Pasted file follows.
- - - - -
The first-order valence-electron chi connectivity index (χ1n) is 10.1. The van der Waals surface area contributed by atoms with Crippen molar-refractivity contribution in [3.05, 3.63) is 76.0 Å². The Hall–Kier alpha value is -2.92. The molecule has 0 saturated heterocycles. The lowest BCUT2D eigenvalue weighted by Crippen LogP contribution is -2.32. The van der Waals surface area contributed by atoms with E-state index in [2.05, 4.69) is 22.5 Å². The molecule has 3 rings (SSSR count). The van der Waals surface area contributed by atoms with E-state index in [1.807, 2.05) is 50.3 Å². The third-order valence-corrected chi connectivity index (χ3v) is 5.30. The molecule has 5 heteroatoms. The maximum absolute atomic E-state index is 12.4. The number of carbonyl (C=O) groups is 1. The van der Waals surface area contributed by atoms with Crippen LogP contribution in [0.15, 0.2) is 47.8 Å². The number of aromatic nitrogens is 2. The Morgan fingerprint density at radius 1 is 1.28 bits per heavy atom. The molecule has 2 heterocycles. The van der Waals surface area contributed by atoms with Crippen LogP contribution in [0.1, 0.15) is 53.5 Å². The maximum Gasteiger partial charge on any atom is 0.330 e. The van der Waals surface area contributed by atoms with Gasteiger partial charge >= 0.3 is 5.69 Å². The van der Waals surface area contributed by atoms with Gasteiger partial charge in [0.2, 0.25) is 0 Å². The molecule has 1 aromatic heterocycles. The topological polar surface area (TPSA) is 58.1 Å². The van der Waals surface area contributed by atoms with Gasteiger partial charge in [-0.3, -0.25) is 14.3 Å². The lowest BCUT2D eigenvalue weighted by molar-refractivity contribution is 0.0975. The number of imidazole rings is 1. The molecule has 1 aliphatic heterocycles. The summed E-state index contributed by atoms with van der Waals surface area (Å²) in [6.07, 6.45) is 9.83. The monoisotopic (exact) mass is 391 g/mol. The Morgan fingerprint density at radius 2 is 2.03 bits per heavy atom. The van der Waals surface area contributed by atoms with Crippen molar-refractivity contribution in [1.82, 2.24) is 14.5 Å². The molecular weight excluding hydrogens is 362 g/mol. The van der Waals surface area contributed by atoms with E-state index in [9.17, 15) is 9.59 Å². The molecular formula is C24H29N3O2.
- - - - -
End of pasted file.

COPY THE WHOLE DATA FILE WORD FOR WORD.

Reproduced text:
The first-order valence-electron chi connectivity index (χ1n) is 10.1. The van der Waals surface area contributed by atoms with Crippen molar-refractivity contribution in [3.05, 3.63) is 76.0 Å². The Hall–Kier alpha value is -2.92. The molecule has 0 saturated heterocycles. The lowest BCUT2D eigenvalue weighted by Crippen LogP contribution is -2.32. The van der Waals surface area contributed by atoms with E-state index in [2.05, 4.69) is 22.5 Å². The molecule has 3 rings (SSSR count). The van der Waals surface area contributed by atoms with E-state index in [1.807, 2.05) is 50.3 Å². The third-order valence-corrected chi connectivity index (χ3v) is 5.30. The molecule has 5 heteroatoms. The maximum absolute atomic E-state index is 12.4. The number of carbonyl (C=O) groups is 1. The van der Waals surface area contributed by atoms with Crippen LogP contribution in [0.15, 0.2) is 47.8 Å². The number of aromatic nitrogens is 2. The Morgan fingerprint density at radius 1 is 1.28 bits per heavy atom. The molecule has 2 heterocycles. The van der Waals surface area contributed by atoms with Crippen LogP contribution in [0.1, 0.15) is 53.5 Å². The maximum Gasteiger partial charge on any atom is 0.330 e. The van der Waals surface area contributed by atoms with Gasteiger partial charge >= 0.3 is 5.69 Å². The van der Waals surface area contributed by atoms with Gasteiger partial charge in [0.2, 0.25) is 0 Å². The molecule has 1 aromatic heterocycles. The topological polar surface area (TPSA) is 58.1 Å². The van der Waals surface area contributed by atoms with Gasteiger partial charge in [-0.3, -0.25) is 14.3 Å². The lowest BCUT2D eigenvalue weighted by molar-refractivity contribution is 0.0975. The number of imidazole rings is 1. The molecule has 1 aliphatic heterocycles. The summed E-state index contributed by atoms with van der Waals surface area (Å²) in [6.07, 6.45) is 9.83. The monoisotopic (exact) mass is 391 g/mol. The Morgan fingerprint density at radius 2 is 2.03 bits per heavy atom. The van der Waals surface area contributed by atoms with Crippen molar-refractivity contribution in [1.82, 2.24) is 14.5 Å². The molecular weight excluding hydrogens is 362 g/mol. The van der Waals surface area contributed by atoms with E-state index in [9.17, 15) is 9.59 Å². The molecular formula is C24H29N3O2.